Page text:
Context

At the beginning of 2012, Mali experienced an unprecedented political and security crisis. Since then, some steps have been taken to stabilize the country and restore peace, most notably through the signature of the 2015 Algiers Peace Agreement. However, the security and stability of Mali remain of concern, and the violence has since spread to other regions of the country. A plethora of internal and external actors influence conflict dynamics in the country today – and the presence of different armed groups continues to be a major destabilizing factor. National and international armed forces, including a large UN Peacekeeping mission, still struggle to protect civilians; national and international efforts do not seem sufficient to restore peace, as conflicts, mistrust and violence continue to rise. It is largely admitted that significant efforts are still required to address the structural problems that triggered the 2012 crisis, as well as the subsequent conflict and multi-dimensional violence that we see in Mali today.

In 2013, Interpeace and its partner, the Institut Malien de Recherche Action pour la Paix (IMRAP), conducted a national dialogue and research process to identify obstacles to and priorities for peacebuilding. More than 5,000 Malians were consulted in the eight regions of the country and refugee camps in Mauritania, Burkina Faso and Niger, resulting in the report “Auto-portrait of Mali”. Four major obstacles and priorities for peace were identified: the erosion of societal values, poor access to employment for youth, failure of governance and chronic insecurity. While the results are key to Interpeace’s work in the country, the country-wide dialogue process that began in 2013 defined the path forward for our work in Mali.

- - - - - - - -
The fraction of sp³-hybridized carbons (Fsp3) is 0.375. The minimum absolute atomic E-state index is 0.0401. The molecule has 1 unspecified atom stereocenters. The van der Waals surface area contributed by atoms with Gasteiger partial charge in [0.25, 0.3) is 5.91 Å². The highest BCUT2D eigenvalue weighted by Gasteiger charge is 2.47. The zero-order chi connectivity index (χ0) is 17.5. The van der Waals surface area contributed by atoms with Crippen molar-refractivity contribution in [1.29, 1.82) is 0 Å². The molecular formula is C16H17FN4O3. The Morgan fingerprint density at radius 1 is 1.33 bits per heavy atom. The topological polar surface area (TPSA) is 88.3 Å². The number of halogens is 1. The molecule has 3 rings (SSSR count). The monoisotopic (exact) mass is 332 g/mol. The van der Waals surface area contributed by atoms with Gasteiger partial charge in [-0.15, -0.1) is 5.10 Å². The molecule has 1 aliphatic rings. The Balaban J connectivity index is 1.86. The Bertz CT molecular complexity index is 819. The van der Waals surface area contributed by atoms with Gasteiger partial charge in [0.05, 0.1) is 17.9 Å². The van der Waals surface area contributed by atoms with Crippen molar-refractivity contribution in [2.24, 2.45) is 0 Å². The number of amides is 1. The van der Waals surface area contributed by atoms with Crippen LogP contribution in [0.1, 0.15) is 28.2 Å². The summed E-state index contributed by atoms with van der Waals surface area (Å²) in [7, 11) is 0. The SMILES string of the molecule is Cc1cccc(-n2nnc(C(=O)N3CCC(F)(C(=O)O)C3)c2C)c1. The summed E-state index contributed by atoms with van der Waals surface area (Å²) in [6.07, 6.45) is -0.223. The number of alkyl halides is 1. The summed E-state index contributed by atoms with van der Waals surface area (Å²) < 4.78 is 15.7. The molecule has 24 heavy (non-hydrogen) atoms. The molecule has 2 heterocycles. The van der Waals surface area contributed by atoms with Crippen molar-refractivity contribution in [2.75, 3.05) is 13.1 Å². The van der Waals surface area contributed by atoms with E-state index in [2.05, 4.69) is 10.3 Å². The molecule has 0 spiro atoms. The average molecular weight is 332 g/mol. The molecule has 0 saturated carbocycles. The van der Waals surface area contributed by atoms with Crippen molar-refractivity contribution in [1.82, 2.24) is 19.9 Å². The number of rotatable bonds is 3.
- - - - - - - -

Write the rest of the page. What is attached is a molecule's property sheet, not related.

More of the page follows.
Goal

We aim to promote and achieve participatory and inclusive dialogue, particularly aimed at defining community-led actions to restore trust and collaboration between communities, authorities as well as security and defence actors. We also aim to support and inform the international community of community conflict dynamics, leading to more peace responsive programming and approaches. Our work is based on deep-rooted understanding of systemic conflict dynamics participatory and inclusive approaches to peacebuilding.



Supporting trust-building between communities and security and defence forces through women’s participation

Malians consulted by Interpeace and IMRAP agreed by consensus that the immediate priority should be to put an end to chronic insecurity by restoring trust between communities and the secuirty and defence forces (SDF) responsible for their protection. Indeed, in the eyes of both SDF and civilians, their mutual mistrust and the resulting lack of collaboration largely explain the current inability of the SDF to carry out their functions: Interpeace and IMRAP supported the Ministry of Security and Civil Protection in drafting their national policy on trust-building between security forces and communities. Malians also identified the active participation of women as a central element of trust-building. IMRAP and Interpeace led a participatory-action process to understand perspectives on role of women in security sector reform, and in the SDF.  The PAR process led to the production and dissemination of the...

Supporting the inclusive and participatory implementation of the Peace Agreement